Pain with Temporary Crowns?
- Asked by rednis2008 in Florida
- 3 months ago
Early August I had a root canal on tooth # 31. For about a week, the tooth continued to hurt. I then went in to have teeth # 30 & 32 prepped for crowns as I had old gold fillings and the Dentist said there were cavities underneath the old fillings. A temp crown put on over all three teeth. 3 wks later, now they all hurt. I have had throbbing wake me from sleep. I saw him 2X about this & he told me they were just inflammed and I can have a root canal if I don't want pain. I am SO MAD !!
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Pain with Temporary Crowns?
The first thing that should be looked at is the bite. Having a large majority of the biting surfaces removed from the back of your mouth could cause the bite to be off. Your dentist should check that first. Most of the time this is the source of the discomfort. If there is continued pain after that is done, then there needs to be an evaluation of the condition of the pulp (nerve) of teeth #'s 32 and 30. An endodontist could determine the health of the nerve.
Pain on temporary crowns
Every time a tooth is prepared for a restoration there is a pulp (nerve) inflammation, this can be reversible or irreversible, unfortunately a throbbing pain waking you at night is a typical symptom of a acute inflammation that most of the time is irreversible. I would ask the dentist to check for a high spot on the temporaries to make sure you are not having a overload of those teeth, if this does not work do a consult with a endodontist to do tests on those teeth to determine if you do need a root canal.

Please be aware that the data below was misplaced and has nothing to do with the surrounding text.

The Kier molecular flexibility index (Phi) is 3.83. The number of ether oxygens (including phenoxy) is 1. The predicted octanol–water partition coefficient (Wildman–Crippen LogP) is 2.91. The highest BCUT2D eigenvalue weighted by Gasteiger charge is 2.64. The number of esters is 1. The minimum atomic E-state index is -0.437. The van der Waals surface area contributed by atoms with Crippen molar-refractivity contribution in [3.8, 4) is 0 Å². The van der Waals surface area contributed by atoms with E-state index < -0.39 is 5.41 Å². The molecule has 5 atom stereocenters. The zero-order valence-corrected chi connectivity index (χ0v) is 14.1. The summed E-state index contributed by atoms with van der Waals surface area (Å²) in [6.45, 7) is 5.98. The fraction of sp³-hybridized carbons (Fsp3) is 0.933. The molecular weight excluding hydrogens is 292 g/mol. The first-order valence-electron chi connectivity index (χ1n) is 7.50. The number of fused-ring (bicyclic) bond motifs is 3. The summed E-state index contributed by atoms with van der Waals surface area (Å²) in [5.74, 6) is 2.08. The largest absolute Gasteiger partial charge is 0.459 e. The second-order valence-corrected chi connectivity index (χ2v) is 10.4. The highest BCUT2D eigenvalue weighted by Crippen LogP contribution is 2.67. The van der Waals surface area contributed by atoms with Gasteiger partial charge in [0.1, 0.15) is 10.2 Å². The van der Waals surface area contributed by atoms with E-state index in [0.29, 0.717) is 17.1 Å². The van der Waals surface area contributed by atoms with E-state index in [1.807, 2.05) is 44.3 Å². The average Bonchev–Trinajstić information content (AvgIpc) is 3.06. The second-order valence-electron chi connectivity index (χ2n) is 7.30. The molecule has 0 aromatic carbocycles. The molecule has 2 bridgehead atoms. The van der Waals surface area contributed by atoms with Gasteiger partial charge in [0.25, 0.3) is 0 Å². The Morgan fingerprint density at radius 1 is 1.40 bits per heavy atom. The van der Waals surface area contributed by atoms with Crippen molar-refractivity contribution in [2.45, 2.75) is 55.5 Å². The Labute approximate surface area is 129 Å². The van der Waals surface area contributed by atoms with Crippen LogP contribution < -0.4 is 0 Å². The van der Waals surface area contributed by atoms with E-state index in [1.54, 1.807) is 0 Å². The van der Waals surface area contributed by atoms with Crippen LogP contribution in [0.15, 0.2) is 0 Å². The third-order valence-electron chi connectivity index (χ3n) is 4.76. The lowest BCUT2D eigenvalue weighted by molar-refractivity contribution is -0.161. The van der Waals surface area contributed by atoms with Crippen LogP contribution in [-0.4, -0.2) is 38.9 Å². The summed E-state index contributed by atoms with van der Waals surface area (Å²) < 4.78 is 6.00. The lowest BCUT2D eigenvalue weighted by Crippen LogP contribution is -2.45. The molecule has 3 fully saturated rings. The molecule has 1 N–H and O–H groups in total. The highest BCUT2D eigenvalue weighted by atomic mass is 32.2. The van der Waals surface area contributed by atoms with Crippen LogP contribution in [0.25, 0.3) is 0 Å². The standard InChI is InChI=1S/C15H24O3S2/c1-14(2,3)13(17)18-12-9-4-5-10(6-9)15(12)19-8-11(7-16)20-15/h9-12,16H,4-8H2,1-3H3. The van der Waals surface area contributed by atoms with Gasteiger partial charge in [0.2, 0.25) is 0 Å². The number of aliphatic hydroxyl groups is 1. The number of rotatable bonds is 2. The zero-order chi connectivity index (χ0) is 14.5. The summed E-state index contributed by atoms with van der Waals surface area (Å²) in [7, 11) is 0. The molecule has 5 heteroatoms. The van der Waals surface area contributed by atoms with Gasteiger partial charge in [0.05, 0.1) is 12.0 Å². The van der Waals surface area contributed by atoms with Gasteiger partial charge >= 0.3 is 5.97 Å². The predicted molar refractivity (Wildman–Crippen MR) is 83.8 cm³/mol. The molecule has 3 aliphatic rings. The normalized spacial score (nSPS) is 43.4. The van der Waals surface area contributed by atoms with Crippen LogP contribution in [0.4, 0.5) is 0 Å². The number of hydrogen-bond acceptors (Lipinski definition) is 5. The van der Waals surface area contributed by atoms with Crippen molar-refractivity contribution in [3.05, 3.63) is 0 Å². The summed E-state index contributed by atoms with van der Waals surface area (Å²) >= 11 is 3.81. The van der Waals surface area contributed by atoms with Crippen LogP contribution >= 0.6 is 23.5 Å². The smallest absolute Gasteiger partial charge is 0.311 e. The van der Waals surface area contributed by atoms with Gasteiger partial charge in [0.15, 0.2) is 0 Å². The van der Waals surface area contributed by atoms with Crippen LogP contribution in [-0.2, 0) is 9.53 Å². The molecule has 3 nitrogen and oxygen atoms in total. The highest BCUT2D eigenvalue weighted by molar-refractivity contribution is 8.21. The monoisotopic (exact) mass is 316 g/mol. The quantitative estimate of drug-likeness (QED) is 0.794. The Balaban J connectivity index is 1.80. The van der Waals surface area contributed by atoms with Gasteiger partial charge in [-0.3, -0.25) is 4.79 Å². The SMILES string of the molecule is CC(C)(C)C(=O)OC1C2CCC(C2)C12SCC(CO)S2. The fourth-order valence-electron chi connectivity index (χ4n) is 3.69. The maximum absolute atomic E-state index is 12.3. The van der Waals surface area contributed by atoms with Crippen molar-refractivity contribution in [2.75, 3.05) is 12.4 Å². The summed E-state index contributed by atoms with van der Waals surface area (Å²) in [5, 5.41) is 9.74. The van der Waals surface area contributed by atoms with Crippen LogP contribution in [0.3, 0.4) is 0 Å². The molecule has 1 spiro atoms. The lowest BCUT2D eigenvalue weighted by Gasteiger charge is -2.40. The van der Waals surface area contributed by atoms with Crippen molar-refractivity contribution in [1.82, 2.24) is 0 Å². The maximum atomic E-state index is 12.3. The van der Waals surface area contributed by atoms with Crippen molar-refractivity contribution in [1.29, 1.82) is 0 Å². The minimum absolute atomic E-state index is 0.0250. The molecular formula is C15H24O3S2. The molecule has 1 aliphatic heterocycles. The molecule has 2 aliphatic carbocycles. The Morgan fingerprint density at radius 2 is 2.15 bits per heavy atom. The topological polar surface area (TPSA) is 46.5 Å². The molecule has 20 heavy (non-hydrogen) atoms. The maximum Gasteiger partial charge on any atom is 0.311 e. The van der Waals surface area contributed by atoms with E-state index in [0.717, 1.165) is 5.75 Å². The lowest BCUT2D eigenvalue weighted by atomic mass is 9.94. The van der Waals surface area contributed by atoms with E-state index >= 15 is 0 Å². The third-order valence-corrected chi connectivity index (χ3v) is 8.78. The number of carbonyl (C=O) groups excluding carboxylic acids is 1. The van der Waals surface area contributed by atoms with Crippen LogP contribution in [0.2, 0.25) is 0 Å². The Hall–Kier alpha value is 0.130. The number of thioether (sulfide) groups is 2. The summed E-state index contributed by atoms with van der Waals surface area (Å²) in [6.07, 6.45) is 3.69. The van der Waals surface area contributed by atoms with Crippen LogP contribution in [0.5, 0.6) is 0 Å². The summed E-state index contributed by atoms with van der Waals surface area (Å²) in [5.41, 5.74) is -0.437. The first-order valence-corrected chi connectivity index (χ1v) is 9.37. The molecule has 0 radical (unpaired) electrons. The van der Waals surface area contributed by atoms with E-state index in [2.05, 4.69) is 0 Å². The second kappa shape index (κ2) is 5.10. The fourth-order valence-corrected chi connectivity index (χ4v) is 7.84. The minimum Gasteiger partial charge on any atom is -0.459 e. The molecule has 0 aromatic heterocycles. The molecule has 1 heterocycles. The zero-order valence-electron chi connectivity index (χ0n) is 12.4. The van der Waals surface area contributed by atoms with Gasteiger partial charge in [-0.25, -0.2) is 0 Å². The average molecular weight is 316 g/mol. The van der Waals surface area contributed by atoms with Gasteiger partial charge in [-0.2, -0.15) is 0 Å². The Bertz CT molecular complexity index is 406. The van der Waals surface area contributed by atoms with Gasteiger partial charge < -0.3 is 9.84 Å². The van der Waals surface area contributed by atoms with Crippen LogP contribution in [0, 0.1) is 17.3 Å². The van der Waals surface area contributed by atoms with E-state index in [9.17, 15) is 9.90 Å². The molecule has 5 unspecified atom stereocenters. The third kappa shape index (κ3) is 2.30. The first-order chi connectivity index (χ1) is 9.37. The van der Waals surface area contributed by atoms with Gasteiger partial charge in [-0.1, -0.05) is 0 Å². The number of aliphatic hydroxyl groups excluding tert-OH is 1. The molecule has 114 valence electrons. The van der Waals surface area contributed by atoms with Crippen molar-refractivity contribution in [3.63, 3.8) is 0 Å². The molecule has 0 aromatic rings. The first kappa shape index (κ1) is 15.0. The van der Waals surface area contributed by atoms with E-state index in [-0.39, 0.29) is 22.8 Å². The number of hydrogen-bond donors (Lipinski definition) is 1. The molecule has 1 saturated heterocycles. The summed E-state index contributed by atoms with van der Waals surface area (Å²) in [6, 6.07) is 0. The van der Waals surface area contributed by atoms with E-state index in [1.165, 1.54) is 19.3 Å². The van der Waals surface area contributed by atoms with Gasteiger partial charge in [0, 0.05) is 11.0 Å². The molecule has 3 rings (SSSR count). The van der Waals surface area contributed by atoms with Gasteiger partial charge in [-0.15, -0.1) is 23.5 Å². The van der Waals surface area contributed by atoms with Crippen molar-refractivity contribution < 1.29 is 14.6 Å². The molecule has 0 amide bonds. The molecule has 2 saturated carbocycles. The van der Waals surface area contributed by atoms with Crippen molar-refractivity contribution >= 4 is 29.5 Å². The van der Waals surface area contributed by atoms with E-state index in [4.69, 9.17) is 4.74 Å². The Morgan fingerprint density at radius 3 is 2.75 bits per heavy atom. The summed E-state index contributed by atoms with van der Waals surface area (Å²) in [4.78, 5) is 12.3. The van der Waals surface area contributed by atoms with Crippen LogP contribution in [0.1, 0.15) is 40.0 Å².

Dental Pain...don't want root canal treatment
Throbbing pain that wakes you up concerns me. Your dentist is right, you should see a root canal specialist (endodontist) or a dentist who does root canals (not all general dentists do them). Unfortunately, it is generally impossible to tell with any certainty teeth that will require root canal treatment after deep fillings, crowns, onlays or veneers have been done. About 5% of teeth that have more extensive types of treatment end up needing root canal treatment.
You are most likely frustrated because it didn't bother you before your teeth were worked on. I don't blame you, however that is a common complication associated with dentistry. It depends largely on the health of the nerve of your tooth before treatment, amount of insult that the cracks, decay that required the resoration, and how much and how deep the dentist had to drill on your tooth to remove the cracks or decay and prepare it for the new restoration.
Oftentimes the sensitivity goes away after a period of time, but occasionally it doesn't that the root canal is indicated. Since you have been in pain and are mad, I suggest seeing the endodontist for a second opinion. He can discuss all the reasons why a root canal might be necessary and why these things aren't always predictable before treatment.
These answers are for educational purposes and should not be relied upon as a substitute for medical advice you may receive from your physician. If you have a medical emergency, please call 911. These answers do not constitute or initiate a patient/doctor relationship.